Billionaire-Backed Explorer to Revive Oil Hunt: Corporate India
Cairn India Ltd. (CAIR), controlled by billionaire Anil Agarwal, will start drilling its first new well in five years to raise output and help bolster the best profit margin for an oil company in Asia.
The company, which got the Indian government’s approval last week to explore new oil pools in its biggest field in the western state of Rajasthan, is accelerating its plans to drill 30 wells in the year starting April 1 and a similar number in the following 12 months, Chief Executive Officer P. Elango, said. Cairn India says the new deposits may increase its reserves by as much as 50 percent to 1.5 billion barrels.
“Our primary focus is to increase production and for that we have to undertake great exploration activities,” Elango said at his office in Gurgaon, near New Delhi. “In the future, through additional capacities we can add more production at small incremental costs.”
Cairn India needs new reserves to meet its target of raising production by 71 percent to 300,000 barrels a day as rivals including state-owned Oil & Natural Gas Corp. (ONGC), the nation’s biggest explorer, report a drop in output. Agarwal acquired Cairn India from Edinburgh, Scotland-based Cairn Energy Plc (CNE) and other investors in 2011 for $8.67 billion to diversify into energy and tap Indian demand, which the U.S. Energy Information Administration estimates will grow 14 percent in the five years to 2015.
Cairn India’s EBITDA margin, or earnings before interest, tax, depreciation and amortization as a percentage of sales, was 76.18 percent in the quarter ended Dec. 31, according to data compiled by Bloomberg. That’s the highest among Asia Pacific oil and gas companies with a market value of at least $5 billion and the most among the 50 companies in India’s Nifty Index.
“The exploration program and the plan for enhanced oil recovery is going to help Cairn maintain oil production for a long time,” said Neelabh Sharma, a Mumbai-based analyst with BOB Capital Markets Ltd., a unit of state-run Bank of Baroda, who upgraded the company’s shares to buy from hold on Feb. 20. “The company’s earnings are directly linked to the price of Brent crude and as economies emerge from a slowdown, oil price will rise, helping Cairn.”
The explorer sells crude in India at rates linked to Brent oil prices, unlike state-owned ONGC, which is required to bear part of the country’s fuel subsidy.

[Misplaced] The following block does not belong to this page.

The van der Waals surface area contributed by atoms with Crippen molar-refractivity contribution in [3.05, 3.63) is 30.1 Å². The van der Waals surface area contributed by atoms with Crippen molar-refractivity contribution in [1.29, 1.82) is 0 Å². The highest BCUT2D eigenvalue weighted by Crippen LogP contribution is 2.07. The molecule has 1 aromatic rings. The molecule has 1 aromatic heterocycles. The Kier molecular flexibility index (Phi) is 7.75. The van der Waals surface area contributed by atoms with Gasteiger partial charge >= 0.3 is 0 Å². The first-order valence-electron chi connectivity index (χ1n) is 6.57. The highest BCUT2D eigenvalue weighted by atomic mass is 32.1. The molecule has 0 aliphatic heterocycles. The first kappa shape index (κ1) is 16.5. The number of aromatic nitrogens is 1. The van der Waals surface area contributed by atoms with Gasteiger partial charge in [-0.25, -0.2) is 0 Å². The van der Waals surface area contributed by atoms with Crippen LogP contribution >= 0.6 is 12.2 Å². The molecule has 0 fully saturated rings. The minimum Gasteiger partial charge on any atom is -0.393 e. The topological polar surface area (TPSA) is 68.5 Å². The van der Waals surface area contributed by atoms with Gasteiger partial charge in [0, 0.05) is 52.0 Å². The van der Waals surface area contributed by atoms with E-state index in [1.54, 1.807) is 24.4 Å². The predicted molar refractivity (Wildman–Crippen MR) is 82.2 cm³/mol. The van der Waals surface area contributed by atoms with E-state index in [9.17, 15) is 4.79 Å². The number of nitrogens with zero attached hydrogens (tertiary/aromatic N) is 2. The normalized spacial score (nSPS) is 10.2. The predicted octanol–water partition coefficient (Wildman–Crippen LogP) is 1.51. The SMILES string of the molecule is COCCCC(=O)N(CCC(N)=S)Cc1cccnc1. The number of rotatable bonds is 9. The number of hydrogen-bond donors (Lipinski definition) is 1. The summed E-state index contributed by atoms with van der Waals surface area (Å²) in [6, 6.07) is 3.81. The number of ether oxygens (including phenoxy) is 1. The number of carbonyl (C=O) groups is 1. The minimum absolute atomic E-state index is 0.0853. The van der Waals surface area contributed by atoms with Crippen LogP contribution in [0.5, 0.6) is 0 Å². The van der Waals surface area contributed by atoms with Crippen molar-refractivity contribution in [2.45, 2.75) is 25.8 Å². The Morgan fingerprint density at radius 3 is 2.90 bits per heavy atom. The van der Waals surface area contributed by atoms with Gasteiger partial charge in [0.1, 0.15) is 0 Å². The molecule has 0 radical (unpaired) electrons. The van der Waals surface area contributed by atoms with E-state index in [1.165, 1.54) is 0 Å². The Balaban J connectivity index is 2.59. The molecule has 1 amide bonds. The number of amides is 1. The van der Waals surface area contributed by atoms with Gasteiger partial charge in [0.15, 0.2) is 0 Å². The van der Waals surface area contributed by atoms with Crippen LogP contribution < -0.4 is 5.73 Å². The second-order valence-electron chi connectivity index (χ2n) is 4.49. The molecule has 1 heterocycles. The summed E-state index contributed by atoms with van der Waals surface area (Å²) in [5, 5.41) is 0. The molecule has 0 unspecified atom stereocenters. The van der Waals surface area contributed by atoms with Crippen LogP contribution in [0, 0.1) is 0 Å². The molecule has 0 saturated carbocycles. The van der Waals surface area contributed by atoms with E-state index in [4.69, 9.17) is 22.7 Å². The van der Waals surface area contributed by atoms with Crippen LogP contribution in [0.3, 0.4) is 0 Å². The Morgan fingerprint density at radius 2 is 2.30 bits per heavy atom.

Crude in London trading, a benchmark price for more than half of the world’s oil, has gained 3 percent this year, following a 3.5 percent increase last year. Average prices last year were a record $111.11 per barrel.
Cairn India, operator of the nation’s biggest oilfield on land, reported 48 percent higher profit at 33.4 billion rupees ($612 million), or 16.5 rupees a share, in the third quarter ended Dec. 31 after it increased production from the Rajasthan block.
Cairn India has fallen 3.8 percent this year, compared with a 0.6 percent decline in the benchmark S&P BSE Sensex. (SENSEX) The shares were little changed at 306.95 rupees at the close of trading in Mumbai today, giving it a market value equivalent to $10.8 billion.
Agarwal’s Vedanta Resources Plc (VED) and unit Sesa Goa Ltd. (SESA) completed buying a 59 percent stake in Cairn India from Cairn Energy and other shareholders in December 2011. India’s cabinet approved the takeover on the condition royalty will be included in the cost of developing the Rajasthan field, which can be recovered from sales. ONGC, Cairn’s partner with a 30 percent stake in the block, paid the entire royalty since production started in August 2009.
Cairn India’s earnings is helping cut losses for iron-ore miner Sesa Goa after a court-ordered extraction ban last year.
The government approved Cairn India’s plan to raise production from the block in Barmer in Rajasthan state to 300,000 barrels a day, equivalent to about 40 percent of India’s current output. To reach that target, the company will need to find more oil in the area, Elango said. The block has proved reserves of 1 billion barrels.
Cairn India’s operating expenses in the Rajasthan block, including the cost of transporting crude to the coast for sale to refineries, is currently about $3 per barrel, Elango said. The company plans to start a project that will pump chemicals into producing oil wells to help flush out hard-to-extract crude from the reservoir in the year starting April 1, 2014. The operating cost to produce the additional crude will be in a range of $8 to $12 a barrel, he said.
“We’ll maintain this level of operating costs, which will incrementally go up when we deploy enhanced oil recovery methods to produce more oil,” Elango said. “We’re looking at how we can pull this deployment forward a bit. This project will help sustain the field’s production for a longer period.”
The explorer’s share of production from fields in India was 128,058 barrels of oil equivalent a day in the quarter, 29 percent higher than a year earlier and 1 percent lower than in the preceding quarter, the company said Jan. 21. Net production from the Rajasthan field averaged 118,984 barrels of oil equivalent per day in the three months, compared with 87,585 barrels a day a year earlier and 120,261 barrels a day in the previous quarter.
“Our vision is to take the 175,000 barrels a day to 300,000 barrels,” Elango said. “It’s a long journey in which we have to drill several exploration wells. We’re very confident about the volume increasing.”
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